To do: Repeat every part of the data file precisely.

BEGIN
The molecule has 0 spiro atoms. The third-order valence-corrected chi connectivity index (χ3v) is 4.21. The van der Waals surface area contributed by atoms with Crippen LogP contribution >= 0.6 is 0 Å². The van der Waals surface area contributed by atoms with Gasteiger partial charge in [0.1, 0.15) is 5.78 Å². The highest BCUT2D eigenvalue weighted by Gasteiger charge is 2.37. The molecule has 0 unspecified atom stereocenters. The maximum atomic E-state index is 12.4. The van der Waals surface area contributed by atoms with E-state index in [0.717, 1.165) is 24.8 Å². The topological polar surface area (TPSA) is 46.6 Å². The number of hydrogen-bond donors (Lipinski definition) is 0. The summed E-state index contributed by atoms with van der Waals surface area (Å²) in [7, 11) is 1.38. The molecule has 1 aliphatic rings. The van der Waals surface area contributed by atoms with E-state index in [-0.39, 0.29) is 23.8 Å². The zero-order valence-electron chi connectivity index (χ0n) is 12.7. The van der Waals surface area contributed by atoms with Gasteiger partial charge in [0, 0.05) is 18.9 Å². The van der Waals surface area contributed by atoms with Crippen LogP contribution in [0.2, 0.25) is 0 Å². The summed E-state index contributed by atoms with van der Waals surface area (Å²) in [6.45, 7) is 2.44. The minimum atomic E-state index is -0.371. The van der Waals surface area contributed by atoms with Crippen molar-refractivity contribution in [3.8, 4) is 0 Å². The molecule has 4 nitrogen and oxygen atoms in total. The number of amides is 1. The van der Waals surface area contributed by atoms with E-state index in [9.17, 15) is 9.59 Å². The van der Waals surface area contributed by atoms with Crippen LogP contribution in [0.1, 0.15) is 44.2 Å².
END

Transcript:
The molecule has 0 spiro atoms. The third-order valence-corrected chi connectivity index (χ3v) is 4.21. The van der Waals surface area contributed by atoms with Crippen LogP contribution >= 0.6 is 0 Å². The van der Waals surface area contributed by atoms with Gasteiger partial charge in [0.1, 0.15) is 5.78 Å². The highest BCUT2D eigenvalue weighted by Gasteiger charge is 2.37. The molecule has 0 unspecified atom stereocenters. The maximum atomic E-state index is 12.4. The van der Waals surface area contributed by atoms with E-state index in [0.717, 1.165) is 24.8 Å². The topological polar surface area (TPSA) is 46.6 Å². The number of hydrogen-bond donors (Lipinski definition) is 0. The summed E-state index contributed by atoms with van der Waals surface area (Å²) in [7, 11) is 1.38. The molecule has 1 aliphatic rings. The van der Waals surface area contributed by atoms with E-state index in [-0.39, 0.29) is 23.8 Å². The zero-order valence-electron chi connectivity index (χ0n) is 12.7. The van der Waals surface area contributed by atoms with Gasteiger partial charge in [0, 0.05) is 18.9 Å². The van der Waals surface area contributed by atoms with Crippen LogP contribution in [0.2, 0.25) is 0 Å². The summed E-state index contributed by atoms with van der Waals surface area (Å²) in [6.45, 7) is 2.44. The minimum atomic E-state index is -0.371. The van der Waals surface area contributed by atoms with Crippen molar-refractivity contribution in [3.8, 4) is 0 Å². The molecule has 4 nitrogen and oxygen atoms in total. The number of amides is 1. The van der Waals surface area contributed by atoms with E-state index in [9.17, 15) is 9.59 Å². The van der Waals surface area contributed by atoms with Crippen LogP contribution in [0.1, 0.15) is 44.2 Å².